• $100 fee reduction per class for a TEAS renewal application (dropping from $400 per class to $300 per class)
  • In addition, there is a new fee/application category, TEAS-RF, which allows for extension of protection to the United States for marks under the Madrid Protocol (for international marks) into a U.S. trademark application will be reduced to $275, which is $50 less than the regular TEAS application fee.


Paper applications are still accepted, but they are not favored.  Paper applications require submission of a fee of $375.

The Trademark Office relies greatly on telecommuting professional to handle its workflow. As reported in 2013:

Today the agency has almost 8,000 employees who work remotely from one to five days per week, including 4,100 who do so four to five days per week and more than 1,000 who work far outside the commuting range of USPTO’s Alexandria, Va., headquarters. And although there are undoubtedly still papers in some employees’ briefcases, the agency’s telecommute-friendly workflows are now entirely electronic.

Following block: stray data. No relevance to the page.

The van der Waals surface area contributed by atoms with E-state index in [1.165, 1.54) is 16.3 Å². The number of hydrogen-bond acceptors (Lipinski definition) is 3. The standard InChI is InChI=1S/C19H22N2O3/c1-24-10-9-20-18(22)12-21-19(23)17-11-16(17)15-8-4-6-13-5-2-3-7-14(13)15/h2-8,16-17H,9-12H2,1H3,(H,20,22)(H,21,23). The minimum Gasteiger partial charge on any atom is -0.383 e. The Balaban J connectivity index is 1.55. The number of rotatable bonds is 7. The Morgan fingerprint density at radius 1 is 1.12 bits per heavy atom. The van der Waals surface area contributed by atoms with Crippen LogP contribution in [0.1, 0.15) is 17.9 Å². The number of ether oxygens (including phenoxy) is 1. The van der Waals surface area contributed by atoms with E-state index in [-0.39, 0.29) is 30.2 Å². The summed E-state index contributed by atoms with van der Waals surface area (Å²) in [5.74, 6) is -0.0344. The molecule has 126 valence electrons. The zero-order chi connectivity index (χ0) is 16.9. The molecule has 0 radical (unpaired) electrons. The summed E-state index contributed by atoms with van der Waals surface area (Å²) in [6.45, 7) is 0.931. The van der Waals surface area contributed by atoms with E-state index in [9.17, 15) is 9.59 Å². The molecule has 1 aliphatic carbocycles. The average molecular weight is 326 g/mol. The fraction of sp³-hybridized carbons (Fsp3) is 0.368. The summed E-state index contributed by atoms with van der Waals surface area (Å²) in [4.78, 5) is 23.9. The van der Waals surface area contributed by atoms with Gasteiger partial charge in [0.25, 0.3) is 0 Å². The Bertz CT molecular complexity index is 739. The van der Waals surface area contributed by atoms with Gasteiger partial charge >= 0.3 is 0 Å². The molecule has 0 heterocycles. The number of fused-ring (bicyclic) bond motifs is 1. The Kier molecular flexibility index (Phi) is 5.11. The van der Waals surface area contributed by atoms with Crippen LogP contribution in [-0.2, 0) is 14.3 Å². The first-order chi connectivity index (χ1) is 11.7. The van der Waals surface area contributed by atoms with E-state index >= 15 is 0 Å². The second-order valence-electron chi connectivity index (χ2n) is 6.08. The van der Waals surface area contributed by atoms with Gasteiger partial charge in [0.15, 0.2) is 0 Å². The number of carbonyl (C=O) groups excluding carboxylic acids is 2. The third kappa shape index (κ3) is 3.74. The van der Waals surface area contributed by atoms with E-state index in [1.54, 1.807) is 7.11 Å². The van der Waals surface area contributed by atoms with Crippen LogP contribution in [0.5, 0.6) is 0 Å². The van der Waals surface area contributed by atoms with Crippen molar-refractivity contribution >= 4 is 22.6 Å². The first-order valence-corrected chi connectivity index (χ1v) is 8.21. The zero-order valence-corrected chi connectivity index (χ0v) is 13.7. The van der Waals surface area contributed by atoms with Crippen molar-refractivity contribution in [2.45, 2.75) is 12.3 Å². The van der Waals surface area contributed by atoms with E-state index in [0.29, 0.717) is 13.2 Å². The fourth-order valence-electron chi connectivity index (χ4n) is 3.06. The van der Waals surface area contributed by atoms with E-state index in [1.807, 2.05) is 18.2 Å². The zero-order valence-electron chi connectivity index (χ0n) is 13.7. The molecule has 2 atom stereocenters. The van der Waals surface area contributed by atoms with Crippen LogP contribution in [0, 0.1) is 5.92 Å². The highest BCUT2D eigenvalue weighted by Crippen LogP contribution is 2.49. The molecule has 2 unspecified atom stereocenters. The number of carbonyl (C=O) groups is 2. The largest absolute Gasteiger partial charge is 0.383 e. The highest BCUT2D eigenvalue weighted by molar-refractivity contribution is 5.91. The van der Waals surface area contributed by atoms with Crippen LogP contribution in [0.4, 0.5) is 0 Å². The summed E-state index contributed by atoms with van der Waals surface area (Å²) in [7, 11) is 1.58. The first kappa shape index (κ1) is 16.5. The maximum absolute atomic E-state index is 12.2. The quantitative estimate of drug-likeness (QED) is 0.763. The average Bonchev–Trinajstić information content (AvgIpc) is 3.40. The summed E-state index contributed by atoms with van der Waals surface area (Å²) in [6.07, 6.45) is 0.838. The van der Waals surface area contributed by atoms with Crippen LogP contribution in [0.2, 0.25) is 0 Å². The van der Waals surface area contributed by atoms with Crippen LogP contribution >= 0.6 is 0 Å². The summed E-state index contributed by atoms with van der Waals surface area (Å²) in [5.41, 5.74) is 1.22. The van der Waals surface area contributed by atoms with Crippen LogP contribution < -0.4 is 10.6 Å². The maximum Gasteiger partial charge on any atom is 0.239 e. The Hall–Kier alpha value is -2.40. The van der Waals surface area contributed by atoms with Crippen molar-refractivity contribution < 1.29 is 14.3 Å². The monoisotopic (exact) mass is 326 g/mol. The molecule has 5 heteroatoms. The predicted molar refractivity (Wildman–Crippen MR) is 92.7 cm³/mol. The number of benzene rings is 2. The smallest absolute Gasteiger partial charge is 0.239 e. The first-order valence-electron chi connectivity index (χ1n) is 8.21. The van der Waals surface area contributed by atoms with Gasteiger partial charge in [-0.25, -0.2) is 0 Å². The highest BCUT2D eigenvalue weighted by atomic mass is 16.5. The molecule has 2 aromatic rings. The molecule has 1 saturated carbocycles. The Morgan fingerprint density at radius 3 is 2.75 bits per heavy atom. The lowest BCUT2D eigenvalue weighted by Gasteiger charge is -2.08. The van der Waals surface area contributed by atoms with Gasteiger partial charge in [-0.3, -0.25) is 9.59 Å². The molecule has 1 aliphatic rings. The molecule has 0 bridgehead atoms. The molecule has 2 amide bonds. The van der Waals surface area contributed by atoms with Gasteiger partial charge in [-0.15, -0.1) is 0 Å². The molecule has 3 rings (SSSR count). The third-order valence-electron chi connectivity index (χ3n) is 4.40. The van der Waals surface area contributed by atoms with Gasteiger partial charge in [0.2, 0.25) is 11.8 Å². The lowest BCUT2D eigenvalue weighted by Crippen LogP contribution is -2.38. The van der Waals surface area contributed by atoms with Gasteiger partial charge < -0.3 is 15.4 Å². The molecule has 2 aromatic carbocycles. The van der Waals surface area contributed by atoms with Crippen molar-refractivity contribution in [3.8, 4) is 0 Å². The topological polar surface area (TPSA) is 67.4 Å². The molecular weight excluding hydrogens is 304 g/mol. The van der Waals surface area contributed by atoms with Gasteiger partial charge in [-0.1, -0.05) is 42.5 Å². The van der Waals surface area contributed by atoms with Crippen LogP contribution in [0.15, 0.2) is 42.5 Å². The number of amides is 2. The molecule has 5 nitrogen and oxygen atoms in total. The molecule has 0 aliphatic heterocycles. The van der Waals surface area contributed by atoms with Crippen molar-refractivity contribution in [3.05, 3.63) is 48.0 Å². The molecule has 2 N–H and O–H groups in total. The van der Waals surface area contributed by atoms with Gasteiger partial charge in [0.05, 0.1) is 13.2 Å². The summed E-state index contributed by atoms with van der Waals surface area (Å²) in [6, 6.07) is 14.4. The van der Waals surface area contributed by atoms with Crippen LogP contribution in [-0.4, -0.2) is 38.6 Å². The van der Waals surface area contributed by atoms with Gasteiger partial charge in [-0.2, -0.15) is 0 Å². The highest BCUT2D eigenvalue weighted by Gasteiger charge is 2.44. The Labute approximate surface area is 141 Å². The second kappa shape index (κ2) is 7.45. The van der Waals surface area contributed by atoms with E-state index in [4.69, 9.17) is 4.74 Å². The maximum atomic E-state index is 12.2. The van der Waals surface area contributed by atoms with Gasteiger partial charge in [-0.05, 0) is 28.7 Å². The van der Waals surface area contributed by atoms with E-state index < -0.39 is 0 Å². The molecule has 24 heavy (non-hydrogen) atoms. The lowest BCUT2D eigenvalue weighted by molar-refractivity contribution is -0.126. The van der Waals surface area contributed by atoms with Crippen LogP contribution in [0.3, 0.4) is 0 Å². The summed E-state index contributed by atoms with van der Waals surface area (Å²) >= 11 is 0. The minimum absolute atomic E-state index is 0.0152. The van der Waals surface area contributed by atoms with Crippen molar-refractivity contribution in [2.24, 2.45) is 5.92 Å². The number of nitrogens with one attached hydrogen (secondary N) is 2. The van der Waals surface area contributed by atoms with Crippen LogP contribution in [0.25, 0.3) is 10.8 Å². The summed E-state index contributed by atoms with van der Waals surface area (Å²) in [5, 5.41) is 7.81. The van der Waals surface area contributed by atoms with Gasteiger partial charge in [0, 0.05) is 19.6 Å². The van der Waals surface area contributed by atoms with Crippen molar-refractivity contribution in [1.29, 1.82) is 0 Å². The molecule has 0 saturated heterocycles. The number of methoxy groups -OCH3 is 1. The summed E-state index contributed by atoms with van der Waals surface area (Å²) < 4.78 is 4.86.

So, the new fees not only save trademark owners money, they also encourage them to use the electronic system which works best for the Trademark Office’s workflow.


Just Walk Away-Muzak

Word comes today that the venerable (i.e. old-timey and pretty much outmoded) background music service Muzak is being euthanized. At least its name is. The mind-numbing background music which had bowdlerized popular music into music beds acceptable for the masses for many years has a new name-Mood.

We speak often here about how a brand or trademark is a vessel into with all customer associations  -positive or negative- are poured. What comes out of witches brew of positive and negative associations is brand equity what a name stands for. There are a lot of data models and even euphemism for this, but that’s essentially what it means to be a brand.